0-29 Euro 30-99 Euro 100-199 Euro 200-299 Euro 300-499 Euro 500-999 Euro 1000-2499 Euro 2500- Euro

D3: D4:

D5:

D6:

D9:

If respondent has difficulties identifying ‘EU countries’ interviewer could help by giving a list of EU countries: The EU countries are: Belgium, Denmark, Germany, Greece, Spain, France, Ireland, Italy, Luxembourg, Netherlands, Austria, Portugal, Finland, Sweden and United Kingdom.

Socio-demographic background variables Some of these background variables might be taken from the population register or when drawing the sample and do not need to be asked by the interviewer. Household type: Interviewer should explain what ‘dependent children’ means Education level: Interviewer should ask for the level achieved and classify it according to the highest level achieved

146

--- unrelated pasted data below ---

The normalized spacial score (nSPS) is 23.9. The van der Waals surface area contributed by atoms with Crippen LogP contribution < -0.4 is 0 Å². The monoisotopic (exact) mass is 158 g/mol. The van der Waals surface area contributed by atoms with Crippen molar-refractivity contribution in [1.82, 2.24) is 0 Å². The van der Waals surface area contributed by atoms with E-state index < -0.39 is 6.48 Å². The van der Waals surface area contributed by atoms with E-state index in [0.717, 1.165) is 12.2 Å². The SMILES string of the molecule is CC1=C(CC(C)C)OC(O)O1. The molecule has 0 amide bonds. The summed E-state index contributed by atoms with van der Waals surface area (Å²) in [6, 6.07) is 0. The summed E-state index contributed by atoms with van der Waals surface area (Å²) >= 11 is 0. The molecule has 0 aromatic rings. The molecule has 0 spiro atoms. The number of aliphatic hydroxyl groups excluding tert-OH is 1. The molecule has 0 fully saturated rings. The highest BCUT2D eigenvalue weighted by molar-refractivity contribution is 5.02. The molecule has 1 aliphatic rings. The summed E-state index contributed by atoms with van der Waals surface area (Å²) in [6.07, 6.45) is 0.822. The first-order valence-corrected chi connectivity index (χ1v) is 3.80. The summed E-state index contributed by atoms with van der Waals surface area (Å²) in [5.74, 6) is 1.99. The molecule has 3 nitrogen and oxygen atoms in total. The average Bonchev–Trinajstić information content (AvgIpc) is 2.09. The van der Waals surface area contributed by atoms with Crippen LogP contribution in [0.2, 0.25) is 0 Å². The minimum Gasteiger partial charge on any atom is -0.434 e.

DATA TRANSMISSION QUESTIONNAIRE The following pages show the list of variables for the pilot surveys provided by Eurostat. A3 Does your company have a presence on the web? via Available Plan to have (in 2001) Own web site Third party web site Do not have (and do not plan to have in 2001) A4 If your company uses Internet. MODULE A: USE OF INFORMATION AND COMMUNICATION TECHNOLOGIES A1 Does your enterprise use personal computers.4 VARIABLES . since 1998 or earlier. METHODOLOGY OF THE EU PILOT STUDY ON E-COMMERCE AND OTHER SOURCES C H 5.…) Other broadband connection (> 2Mbps) A5 What are the problems or barriers your company faces using the Internet? (multiple choice) Very important Some importance Costs to make it available too high Internet access charges too high Lacking qualification of personnel/lack of specific know how Lack of perceived benefits for the company Lost working time because of irrelevant surfing Data communication too slow or unstable Lack of security (viruses. The list was the basis for preparing the national questionnaires in the participating countries. what is the type of connection used (several answers possible)? Mobile phone Analogue modem (dial up) ISDN xDSL (ADSL. hackers) Not important Do not know 147 . since 1999.ANNEXES ANNEX 2 5. workstations or terminals? yes If no go to the end of the survey no A2 Does your company use/plan to use the following technologies? Use Since (year) Plan to use (in 2001) Do not use (and do not plan to use in 2001) Intranet EDI Web access Note: the results of question A2 asking about the year since when the technologies have been used was compiled under the following categories: since 2000. In some cases the layout in the national questionnaires followed closely the layout in the list of variables.